Fig. 9: Strategic Petroleum Reserve Facility at Bryan Mound. The 20 underground caverns at this SPR site hold up to 254 million barrels of oil – the world’s largest chemical storage facility. © U.S. Department of Energy Office of Fossil Energy and Carbon Management
Suggestion #3: 21st Century Transcontinental Infrastructure Corridors
Building the infrastructure needed to fully decarbonize America is daunting, but the primary obstacles are not technical or economic – they are man-made. With appropriate urgency and commitment, unprecedented actions can happen quickly.
The coal-powered 19th century saw routes for transcontinental railroad and telegraph lines become a national priority. The U.S. government acquired property by force and purchase, provided land grants to industrialists and the first of several transcontinental railroads – the 1,928 mile long “Pacific Railroad” – was built largely by hand labor in just six years.
The 20th century was the age of oil and the automobile. Oil and gas pipelines were deemed important for “public use” and given powers of “eminent domain” (powers that remain today). When German submarines began sinking U.S. oil barges during WWII, finding an alternate path became a wartime imperative. The U.S. government took charge in securing a route and partnered with the oil industry to build a 1,254-mile-long Texas-to-New Jersey pipeline that was constructed in 350 days. Some historians credit this accelerated infrastructure investment as crucial in the defeat of Hitler.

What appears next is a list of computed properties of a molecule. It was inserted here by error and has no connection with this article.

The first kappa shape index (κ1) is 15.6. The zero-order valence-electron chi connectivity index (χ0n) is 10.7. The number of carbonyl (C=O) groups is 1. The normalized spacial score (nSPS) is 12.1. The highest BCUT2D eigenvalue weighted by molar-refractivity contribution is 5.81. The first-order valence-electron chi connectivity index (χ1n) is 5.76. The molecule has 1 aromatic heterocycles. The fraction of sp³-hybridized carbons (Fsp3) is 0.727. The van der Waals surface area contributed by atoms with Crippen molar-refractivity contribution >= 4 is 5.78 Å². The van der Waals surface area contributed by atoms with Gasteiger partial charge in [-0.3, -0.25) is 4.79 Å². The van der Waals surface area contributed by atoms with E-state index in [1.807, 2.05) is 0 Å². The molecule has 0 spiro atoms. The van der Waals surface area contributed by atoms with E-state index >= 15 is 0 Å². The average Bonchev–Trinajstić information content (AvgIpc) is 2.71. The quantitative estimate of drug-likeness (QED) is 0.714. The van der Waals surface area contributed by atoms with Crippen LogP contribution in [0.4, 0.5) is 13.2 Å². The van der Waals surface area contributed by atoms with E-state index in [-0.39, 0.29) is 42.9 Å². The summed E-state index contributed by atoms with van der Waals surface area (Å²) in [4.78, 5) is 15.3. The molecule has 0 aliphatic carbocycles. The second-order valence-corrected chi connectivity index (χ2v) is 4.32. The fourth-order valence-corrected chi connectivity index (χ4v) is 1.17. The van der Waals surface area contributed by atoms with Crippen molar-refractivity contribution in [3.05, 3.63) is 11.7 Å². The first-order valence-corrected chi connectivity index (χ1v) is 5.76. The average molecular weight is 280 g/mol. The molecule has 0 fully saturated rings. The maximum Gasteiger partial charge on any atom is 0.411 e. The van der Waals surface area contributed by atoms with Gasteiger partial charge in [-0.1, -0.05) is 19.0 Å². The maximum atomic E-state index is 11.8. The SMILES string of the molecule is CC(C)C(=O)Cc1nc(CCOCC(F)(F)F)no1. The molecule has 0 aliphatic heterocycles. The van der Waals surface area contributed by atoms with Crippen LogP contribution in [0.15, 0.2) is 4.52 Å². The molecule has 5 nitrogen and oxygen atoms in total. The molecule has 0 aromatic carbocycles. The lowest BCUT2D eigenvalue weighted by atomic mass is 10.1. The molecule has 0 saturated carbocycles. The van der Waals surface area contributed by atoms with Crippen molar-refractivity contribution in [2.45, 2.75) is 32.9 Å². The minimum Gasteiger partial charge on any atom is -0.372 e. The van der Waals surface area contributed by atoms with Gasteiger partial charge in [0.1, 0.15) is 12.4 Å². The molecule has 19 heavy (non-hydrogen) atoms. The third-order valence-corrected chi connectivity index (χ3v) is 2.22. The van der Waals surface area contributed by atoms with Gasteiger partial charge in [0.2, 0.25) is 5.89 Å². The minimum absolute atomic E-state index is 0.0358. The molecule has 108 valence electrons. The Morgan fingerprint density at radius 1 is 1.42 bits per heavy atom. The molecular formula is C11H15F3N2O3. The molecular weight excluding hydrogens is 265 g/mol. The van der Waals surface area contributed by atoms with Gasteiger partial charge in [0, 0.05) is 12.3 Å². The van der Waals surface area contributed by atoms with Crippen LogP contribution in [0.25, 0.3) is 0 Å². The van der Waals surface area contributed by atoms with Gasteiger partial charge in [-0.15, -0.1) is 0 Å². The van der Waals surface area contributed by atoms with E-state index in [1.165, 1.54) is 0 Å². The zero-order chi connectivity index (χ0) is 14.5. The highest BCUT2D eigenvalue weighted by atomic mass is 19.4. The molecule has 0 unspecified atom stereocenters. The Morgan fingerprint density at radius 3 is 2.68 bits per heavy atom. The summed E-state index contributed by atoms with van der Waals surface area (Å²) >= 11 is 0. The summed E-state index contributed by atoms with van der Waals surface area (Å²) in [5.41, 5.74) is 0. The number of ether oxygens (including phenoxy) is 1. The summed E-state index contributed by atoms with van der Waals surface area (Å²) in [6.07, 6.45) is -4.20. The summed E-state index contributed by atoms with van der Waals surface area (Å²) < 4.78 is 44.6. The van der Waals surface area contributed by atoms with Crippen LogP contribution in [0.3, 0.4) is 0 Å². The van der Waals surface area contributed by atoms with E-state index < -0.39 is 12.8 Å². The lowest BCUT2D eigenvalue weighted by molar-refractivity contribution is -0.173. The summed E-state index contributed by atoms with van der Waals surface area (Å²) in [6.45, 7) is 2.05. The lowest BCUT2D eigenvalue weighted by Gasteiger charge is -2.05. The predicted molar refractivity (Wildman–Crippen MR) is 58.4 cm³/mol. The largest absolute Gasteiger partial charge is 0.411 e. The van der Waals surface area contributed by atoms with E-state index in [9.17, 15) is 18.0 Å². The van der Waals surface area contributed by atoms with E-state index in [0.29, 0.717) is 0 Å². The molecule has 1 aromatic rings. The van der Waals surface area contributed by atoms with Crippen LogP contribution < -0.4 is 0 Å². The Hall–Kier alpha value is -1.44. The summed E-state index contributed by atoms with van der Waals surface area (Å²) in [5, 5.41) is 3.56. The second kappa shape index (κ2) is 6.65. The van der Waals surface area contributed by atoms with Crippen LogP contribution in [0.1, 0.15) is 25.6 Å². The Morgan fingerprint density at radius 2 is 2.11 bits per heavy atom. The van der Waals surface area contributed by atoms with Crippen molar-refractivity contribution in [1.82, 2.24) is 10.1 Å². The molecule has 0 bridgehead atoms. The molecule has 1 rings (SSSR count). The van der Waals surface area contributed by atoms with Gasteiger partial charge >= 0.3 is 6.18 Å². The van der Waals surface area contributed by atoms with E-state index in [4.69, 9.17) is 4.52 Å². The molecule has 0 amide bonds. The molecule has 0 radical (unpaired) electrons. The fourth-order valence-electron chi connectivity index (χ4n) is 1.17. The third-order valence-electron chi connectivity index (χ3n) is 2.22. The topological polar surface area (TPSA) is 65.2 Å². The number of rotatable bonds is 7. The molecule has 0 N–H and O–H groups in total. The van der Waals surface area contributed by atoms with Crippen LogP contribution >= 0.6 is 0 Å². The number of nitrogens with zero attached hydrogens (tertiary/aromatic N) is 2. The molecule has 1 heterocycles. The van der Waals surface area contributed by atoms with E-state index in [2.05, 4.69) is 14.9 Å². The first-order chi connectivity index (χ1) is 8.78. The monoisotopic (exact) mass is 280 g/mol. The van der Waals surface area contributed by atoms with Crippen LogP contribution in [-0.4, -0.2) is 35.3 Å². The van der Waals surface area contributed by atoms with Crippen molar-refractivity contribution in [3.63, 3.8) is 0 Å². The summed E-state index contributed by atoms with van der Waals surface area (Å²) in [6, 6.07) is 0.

The following planning scenario assumes a “speed it up as if our lives depend on it” action plan. It presumes strong federal action under a “national security” imperative undeterred by traditional limitations to achieve multi-solution infrastructure needed for the 21st century. Events in Ukraine underscore the need for urgent framing.
Priorities of this planning scenario draw on goals identified by DOE for use with National Transmission Planning but are expanded beyond electricity:
- Federal action should complement and enhance activities that regional frameworks handle (commit to fully transcontinental corridors transecting transmission planning regions and established infrastructure pathways such as interstate highways
- Provide multiple solutions: decarbonization, diversified energy, water, data, economic development, social justice (include symbiotic products in a common
- Seek maximum cooperation with stakeholders but with the backstop of certainty of federal action to achieve outcomes (seek pathway through a “coalition of willing” but
use condemnation as needed to expedite completion);
- Include export capability for hydrogen/carbon-neutral chemical energy.
DOE to Create New Undersecretary for Infrastructure
On February 15, the Department of Energy (DOE) announced a new undersecretary position to focus much of the agency’s infrastructure law responsibilities. Tasks will include oversight of the Loan Programs Office; the Office of Indian Energy Policy and Programs; the Office of Clean Energy Demonstrations; the Office of Cybersecurity, Energy Security and Emergency Response (CESER); and the Federal Energy Management Program. In addition, three new offices will be under the new undersecretary’s purview:
- The Grid Infrastructure Office – responsible for deploying DOE’s new grid transmission authorities in addition to implementing incentives for hydropower and existing at-risk nuclear reactors.